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Flooding, rains pound New Orleans ahead of potential hurricane

Thursday, July 11, 2019

NEW ORLEANS, United States (AFP) — Tropical storm Barry barrelled toward rain-soaked New Orleans Thursday as the city hunkered down for an ordeal that evoked fearful memories of 2005's deadly Hurricane Katrina.  

The system, which has already caused major flooding in the low-lying city, is expected to strengthen and "become a hurricane late Friday or early Saturday," according to the US National Hurricane Center.

With Barry just 95 miles (152 kilometres) from the mouth of the Mississippi River, Louisiana Governor John Bel Edwards declared a state of emergency and two parishes called for mandatory evacuations for portions of their jurisdiction.

New Orleans Mayor Latoya Cantrell warned her city's residents on Twitter Thursday to "review your plans, supply kit and stay updated with the latest forecasts."

"The centre of Barry will be near the central or south-eastern coast of Louisiana Friday night or Saturday," the NHC predicted in its 1500 GMT bulletin Thursday, forecasting additional strengthening "during the next day or two."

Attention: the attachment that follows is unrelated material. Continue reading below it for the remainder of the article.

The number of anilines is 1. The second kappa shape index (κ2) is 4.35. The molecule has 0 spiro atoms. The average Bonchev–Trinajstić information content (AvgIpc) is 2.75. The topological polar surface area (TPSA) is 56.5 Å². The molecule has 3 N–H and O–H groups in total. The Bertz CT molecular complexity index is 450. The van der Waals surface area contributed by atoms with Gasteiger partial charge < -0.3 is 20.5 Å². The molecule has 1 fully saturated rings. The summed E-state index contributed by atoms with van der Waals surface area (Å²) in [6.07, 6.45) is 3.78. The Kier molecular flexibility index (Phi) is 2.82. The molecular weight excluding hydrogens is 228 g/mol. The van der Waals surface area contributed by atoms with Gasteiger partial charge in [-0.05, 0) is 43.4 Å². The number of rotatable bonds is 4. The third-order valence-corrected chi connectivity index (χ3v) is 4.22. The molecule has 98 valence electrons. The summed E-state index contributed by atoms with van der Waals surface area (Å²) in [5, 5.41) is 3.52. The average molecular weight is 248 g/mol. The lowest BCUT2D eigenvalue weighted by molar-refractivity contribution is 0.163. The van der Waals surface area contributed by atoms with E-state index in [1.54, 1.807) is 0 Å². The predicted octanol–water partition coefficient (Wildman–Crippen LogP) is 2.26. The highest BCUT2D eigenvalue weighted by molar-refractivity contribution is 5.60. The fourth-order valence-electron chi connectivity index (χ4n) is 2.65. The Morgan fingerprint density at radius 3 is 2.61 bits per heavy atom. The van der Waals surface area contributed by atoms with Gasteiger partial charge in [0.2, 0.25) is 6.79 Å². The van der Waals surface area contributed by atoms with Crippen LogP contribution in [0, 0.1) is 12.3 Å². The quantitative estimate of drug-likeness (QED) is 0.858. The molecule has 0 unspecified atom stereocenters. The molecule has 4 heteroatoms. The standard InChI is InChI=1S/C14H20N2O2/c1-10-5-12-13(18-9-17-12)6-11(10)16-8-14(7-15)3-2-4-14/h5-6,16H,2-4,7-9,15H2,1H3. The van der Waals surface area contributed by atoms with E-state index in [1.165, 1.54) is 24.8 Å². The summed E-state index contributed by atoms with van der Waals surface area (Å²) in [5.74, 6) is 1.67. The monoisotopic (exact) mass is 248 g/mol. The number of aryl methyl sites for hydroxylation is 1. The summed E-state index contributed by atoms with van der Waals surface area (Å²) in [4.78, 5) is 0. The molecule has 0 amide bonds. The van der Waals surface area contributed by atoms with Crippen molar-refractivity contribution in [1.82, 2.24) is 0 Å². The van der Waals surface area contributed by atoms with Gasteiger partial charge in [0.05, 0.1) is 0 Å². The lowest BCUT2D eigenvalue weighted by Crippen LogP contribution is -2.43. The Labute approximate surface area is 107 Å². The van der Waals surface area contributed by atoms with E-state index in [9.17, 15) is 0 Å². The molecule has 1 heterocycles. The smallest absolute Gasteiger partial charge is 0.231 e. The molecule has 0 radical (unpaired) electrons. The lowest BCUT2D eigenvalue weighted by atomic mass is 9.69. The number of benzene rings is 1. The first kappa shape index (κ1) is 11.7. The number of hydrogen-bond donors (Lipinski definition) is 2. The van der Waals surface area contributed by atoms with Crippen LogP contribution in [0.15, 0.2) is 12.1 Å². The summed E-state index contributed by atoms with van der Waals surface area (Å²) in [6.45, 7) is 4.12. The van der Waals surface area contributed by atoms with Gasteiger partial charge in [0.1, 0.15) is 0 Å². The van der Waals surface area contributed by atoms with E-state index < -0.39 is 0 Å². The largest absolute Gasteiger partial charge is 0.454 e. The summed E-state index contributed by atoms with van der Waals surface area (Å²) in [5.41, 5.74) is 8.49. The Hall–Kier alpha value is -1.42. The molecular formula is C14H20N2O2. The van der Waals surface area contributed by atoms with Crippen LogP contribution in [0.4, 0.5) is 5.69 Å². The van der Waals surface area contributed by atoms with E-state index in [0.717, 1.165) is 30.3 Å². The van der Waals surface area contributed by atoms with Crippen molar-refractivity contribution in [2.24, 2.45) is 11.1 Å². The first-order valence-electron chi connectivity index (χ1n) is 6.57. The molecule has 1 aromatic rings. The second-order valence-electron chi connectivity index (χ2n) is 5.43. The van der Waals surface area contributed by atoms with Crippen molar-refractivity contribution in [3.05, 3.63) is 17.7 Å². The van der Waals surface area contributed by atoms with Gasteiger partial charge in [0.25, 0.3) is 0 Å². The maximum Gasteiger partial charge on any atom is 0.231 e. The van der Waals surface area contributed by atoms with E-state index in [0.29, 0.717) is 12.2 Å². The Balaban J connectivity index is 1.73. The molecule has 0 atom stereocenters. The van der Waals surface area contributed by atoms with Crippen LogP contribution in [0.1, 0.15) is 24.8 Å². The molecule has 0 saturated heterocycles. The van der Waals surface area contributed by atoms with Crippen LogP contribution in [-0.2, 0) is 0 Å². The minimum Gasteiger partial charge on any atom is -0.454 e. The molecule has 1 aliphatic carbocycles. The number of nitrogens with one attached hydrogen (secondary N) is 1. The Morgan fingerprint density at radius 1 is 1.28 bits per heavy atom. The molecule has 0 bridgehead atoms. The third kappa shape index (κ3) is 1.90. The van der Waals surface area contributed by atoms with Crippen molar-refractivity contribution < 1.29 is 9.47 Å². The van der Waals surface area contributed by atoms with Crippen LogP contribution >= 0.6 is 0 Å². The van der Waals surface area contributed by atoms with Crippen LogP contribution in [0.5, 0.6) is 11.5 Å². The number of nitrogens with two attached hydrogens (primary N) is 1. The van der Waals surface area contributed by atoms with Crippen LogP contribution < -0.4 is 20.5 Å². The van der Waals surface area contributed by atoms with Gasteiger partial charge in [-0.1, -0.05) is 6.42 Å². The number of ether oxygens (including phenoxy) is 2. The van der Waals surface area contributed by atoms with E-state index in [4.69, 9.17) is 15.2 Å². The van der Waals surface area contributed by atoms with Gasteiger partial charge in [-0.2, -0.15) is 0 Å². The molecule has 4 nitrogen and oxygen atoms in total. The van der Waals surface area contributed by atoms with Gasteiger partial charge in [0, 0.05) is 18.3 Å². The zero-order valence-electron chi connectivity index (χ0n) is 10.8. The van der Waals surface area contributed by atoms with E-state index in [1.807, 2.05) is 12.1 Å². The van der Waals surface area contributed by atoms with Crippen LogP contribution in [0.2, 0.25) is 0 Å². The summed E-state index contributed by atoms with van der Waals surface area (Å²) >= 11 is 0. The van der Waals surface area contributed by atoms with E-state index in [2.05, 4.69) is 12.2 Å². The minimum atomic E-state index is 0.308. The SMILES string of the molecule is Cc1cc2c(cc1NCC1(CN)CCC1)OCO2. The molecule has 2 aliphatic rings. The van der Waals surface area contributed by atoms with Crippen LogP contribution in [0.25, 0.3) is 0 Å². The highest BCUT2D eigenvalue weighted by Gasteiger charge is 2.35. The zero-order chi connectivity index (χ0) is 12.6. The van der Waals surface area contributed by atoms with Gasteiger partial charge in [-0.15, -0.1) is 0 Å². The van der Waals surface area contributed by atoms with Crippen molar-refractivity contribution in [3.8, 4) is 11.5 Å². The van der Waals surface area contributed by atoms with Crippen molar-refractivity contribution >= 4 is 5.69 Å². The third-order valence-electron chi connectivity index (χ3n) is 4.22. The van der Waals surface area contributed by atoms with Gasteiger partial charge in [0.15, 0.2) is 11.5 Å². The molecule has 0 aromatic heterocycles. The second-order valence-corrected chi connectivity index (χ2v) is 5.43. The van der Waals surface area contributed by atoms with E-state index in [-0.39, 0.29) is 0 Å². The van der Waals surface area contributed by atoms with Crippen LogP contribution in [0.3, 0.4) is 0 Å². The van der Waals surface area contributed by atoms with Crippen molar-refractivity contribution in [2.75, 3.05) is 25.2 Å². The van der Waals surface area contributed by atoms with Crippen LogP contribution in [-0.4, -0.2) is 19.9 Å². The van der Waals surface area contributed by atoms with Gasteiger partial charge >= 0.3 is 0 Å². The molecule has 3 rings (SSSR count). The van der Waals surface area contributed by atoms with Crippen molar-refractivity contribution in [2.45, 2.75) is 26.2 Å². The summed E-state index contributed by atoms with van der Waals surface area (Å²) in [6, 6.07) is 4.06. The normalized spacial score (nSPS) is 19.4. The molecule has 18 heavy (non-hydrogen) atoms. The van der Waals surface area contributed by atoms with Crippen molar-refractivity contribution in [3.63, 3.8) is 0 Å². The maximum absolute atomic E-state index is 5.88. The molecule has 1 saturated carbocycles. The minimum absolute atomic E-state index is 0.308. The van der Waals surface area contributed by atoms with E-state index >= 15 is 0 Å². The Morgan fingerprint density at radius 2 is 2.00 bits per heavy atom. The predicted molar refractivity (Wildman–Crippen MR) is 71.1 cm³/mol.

Not only does the region face major flooding, but also the prospect of a swollen Mississippi River breeching the top of levees.

An official with the Army Corps of Engineers in New Orleans said levees south of the city were of concern, but that there appeared to be little risk for the city itself, according to CBS News.

Yesterday, officials said the 118 pumps spread throughout the city were operating at "optimum capacity".

In 2005, Katrina — the costliest and deadliest hurricane in US history — submerged some 80 per cent of the city as New Orlean's flood defences gave way.

Best remembered for the devastation wreaked in New Orleans, Katrina also pounded other parts of the southern state of Louisiana as well as Mississippi and Alabama, leading to some 1,800 deaths and inflicting more than $150 billion worth of damage.